Although he had a reputation for being outspoken in fact he left a great deal unsaid. He was very mindful of the constitutional proprieties. His most important role was played behind the scenes. Many decades will pass before the country is made aware of the true debt it owes Prince Philip. Deeply compassionate, I am well aware of how distressed he was by the kidnap of poor little Madeleine McCann. I was of course in touch with his office at the time, not something I would have revealed in his lifetime. Prince Philip took a personal interest.
The gracious and compassionate remarks of President Vladimir Putin of the Russian Federation and former Presidents George W. Bush and President Donald Trump have been noted and well received in Britain. The delay in Joseph Biden’s message of condolence has also been noted, but in fairness he’s generally pretty slow anyway!
Messages have been pouring in from Commonwealth leaders and rightly so. There have been few Commonwealth countries not to have received a visit from Prince Philip.
The controversy over the denial of a State Funeral will rumble on for centuries. Never mind the brave face the Palace are putting on it. Prince Philip was entitled to the full panoply of a State Funeral, Covid or no Covid. Attendance at the Abbey might have had to have been restricted, but that’s about it.
If it turns out that the decision to deny Prince Philip a State Funeral was taken in the Cabinet Office not by the Palace then the Cabinet Secretary, Simon Case, may have to be shot, I’m afraid. Decisions on State Funerals should be taken by the Sovereign, guided in the case of non-Royal deaths by the Prime Minister. Organisation of State Funerals should be the responsibility of the hereditary Earl Marshal, His Grace the Duke of Norfolk. The Cabinet Secretary’s only role is to carry out the Earl Marshal’s orders.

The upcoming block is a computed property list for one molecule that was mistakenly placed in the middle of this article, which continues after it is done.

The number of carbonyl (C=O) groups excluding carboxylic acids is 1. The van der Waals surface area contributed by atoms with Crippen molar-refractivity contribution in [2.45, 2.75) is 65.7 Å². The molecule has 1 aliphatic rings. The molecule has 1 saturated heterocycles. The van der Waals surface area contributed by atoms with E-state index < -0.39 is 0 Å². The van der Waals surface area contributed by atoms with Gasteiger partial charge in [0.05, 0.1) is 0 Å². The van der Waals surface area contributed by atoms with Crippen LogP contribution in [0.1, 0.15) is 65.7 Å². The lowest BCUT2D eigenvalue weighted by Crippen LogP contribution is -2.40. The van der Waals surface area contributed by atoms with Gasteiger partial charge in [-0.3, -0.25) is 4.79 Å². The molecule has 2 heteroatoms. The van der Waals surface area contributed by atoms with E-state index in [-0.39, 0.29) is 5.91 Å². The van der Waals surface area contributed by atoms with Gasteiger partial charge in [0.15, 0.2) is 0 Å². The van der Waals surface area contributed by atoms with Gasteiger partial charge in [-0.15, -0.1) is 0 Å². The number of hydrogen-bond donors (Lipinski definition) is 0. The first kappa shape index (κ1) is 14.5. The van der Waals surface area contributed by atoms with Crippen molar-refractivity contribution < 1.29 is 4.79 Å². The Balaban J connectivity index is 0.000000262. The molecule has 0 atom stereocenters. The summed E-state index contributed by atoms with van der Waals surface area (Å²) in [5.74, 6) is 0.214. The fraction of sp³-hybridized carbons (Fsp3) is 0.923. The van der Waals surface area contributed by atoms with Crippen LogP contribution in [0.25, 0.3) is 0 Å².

There will of course need to be a Memorial Service in due course in the Abbey, with the singing of suitable hymns, no face masks and full ceremonial. In the meantime the Nation and Commonwealth must rally around the Queen in this immensely difficult time for Her. Recommissioning HMY Britannia and ordering a new Royal Yacht would be a good start, as would transferring ownership of the Royal Palaces and full control over the Crown’s income.
Ways to honor Prince Philip
Since he was a great naval man and a war hero with a distinguished combat record I am respectfully recommending to the government (they get a copy!) that a third carrier of the Queen Elizabeth class be ordered immediately, to be named HMS Duke of Edinburgh. There was in fact a plan to name one of the cancelled CVA01 carriers after the Duke, to whose views on their cancellation insufficient attention was paid.
The last Duke of Edinburgh was an armored cruiser, which did good work in World War I. I am sure that, if given the choice between a statue and an aircraft carrier, Prince Philip would have gone for the latter! Indeed why not have a statue as well!
Michael Shrimpton was a barrister from his call to the Bar in London in 1983 until being disbarred in 2019 over a fraudulently obtained conviction. He is a specialist in National Security and Constitutional Law, Strategic Intelligence and Counter-terrorism. He is a former Adjunct Professor of Intelligence Studies at the American Military University.